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August 28, 2020

In Copenhagen, 'Little Libraries' bring big opportunities

Author: Liza Frenette
copenhagen little libraries

It’s a different way to walk the beat.

These days, Copenhagen retired teacher Deb Barnard Strianese makes the rounds once a week to check on and restock three new Little Libraries she helped bring into being in her own very little town.

Her story began, as most do, with an idea. She thought about how her town did not have a library. As an elementary teacher, she knows first-hand how students can lose a lot of reading skills in summer, a situation heightened by not having a public library. Little Libraries, she realized, could serve people year-round.

“It was definitely needed in this town,” said Strianese. “I was retiring and I wanted to leave a mark.”

With the pandemic, the school library has not been open since mid-March. The closest public libraries are about a half hour away, and the nearest bookstore is about an hour and a half away. Ordering books online is tough as many in this rural Lewis County area do not have internet access, and many do not have the money to buy books. No one could have predicted how much these Little Libraries would be needed, with their sheltering roofs and bounty of treasure.

In her very own chapter one, Strianese downloaded free building plans from Little Library, and approached Copenhagen Teachers Association colleague Scott Wilson about having his woodworking students build the libraries. He loved the idea, and students got to work with hammers, nails, sanders and saws.

In chapter two, she asked art history teacher Ginny Hovendon if students would want to paint the Little Libraries. Oh yes, they did.

Out came the paint and the imagination. Students became the illustrators for Strianese’s project. They painted in swirls Van Gogh’s Starry, Starry Night on one Little Library. The next Little Library become a homage to Dutch artist Piet Mondrian, using cobalt blue and bright yellow sharp-edged abstract shapes. The third library in the trio became a work of art reminiscent of the images of food artist Wayne Thebeaux.

While students labored, Strianese approached property owners to get permission to locate the Little Libraries. One is at the site of the former public library in town, long closed. Starry, Starry Night is in the yard of retiree Cyndy Pridell, former second grade teacher. The third library is in front of St. Mary’s Church.

“With everything the kids are dealing with these days, I think it’s really important for them to be reading and processing,” she said.

Strianese began collecting donations of books from colleagues, and the TA has provided books from First Books Inc. through NYSUT and the American Federation of Teachers.

“When Deb's project was done, she sent me a picture of each of the Little Libraries in their new homes throughout the community and asked what we could do to help. The only question we had for her was how many books did she need!” said John Cain, Copenhagen TA president.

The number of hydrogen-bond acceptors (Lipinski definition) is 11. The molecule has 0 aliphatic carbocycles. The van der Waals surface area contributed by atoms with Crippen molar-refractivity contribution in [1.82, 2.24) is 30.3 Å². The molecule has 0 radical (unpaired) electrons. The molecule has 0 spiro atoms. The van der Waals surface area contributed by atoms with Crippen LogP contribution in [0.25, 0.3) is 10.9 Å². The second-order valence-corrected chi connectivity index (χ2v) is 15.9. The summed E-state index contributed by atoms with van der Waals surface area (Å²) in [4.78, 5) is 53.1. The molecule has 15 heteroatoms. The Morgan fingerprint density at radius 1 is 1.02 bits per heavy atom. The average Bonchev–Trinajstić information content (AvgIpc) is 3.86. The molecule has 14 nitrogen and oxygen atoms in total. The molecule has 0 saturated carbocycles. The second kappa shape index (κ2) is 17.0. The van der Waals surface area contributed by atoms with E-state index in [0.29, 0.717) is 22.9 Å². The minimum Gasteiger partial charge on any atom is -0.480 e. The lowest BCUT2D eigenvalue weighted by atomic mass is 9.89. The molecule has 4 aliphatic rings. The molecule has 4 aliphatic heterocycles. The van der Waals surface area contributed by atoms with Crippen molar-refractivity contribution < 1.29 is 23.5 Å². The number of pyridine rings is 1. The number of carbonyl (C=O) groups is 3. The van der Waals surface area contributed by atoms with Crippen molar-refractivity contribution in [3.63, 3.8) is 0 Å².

“I’ve got bins and bins of books in my garage,” said Strianese, laughing.

She visited each elementary class to let youngsters know about the Little Libraries, and how they could freely take a book or leave a book. She gave each student a bookmark, and gummy worms to symbolize their own role as “bookworms.”

“I’m an obsessive reader,” said Strianese, who taught second grade at Copenhagen for 10 years.  “I hope I’ve instilled my love of reading to students. I read aloud to my classes every day.”

Before returning to her hometown area to teach a decade ago, she taught for 18 years in Westchester — a bustling district outside of New York City with two high schools and five elementary schools. It’s a far distance and vastly different from the farm country she now calls home. Copenhagen has one K-12 school.

Her favorite books for students? Elephant and Piggy books by Mo Willems for first grade, Beverly Cleary’s Ramona books for second grade, and Gary Paulsen’s My Life in Dog Years for third grade. Also, a lot of poetry.

Once the Little Libraries were completed, Strianese erected them with the help of a friend, pounding in posts to secure them in the ground.

“Our Reading is Fundamental Program led by CTA member Krisha Greene and the local union work very closely together to try and get books into the community,” said Cain. “I have been fortunate enough to be involved in getting First Book books. We really took advantage of the opportunity a few years ago when we became a LAP (NYSUT Local Action Project) local.”

Between sorting through donated books and restocking the Little Libraries, Strianese keeps active gardening and overseeing the overhaul of an older home she bought. And reading, of course. She’s reading The Passionate Nomad about a woman traveling solo through the Middle East, and she just finished a book about the 1980s fire of a historic central library in Los Angeles. The title? “Library.”

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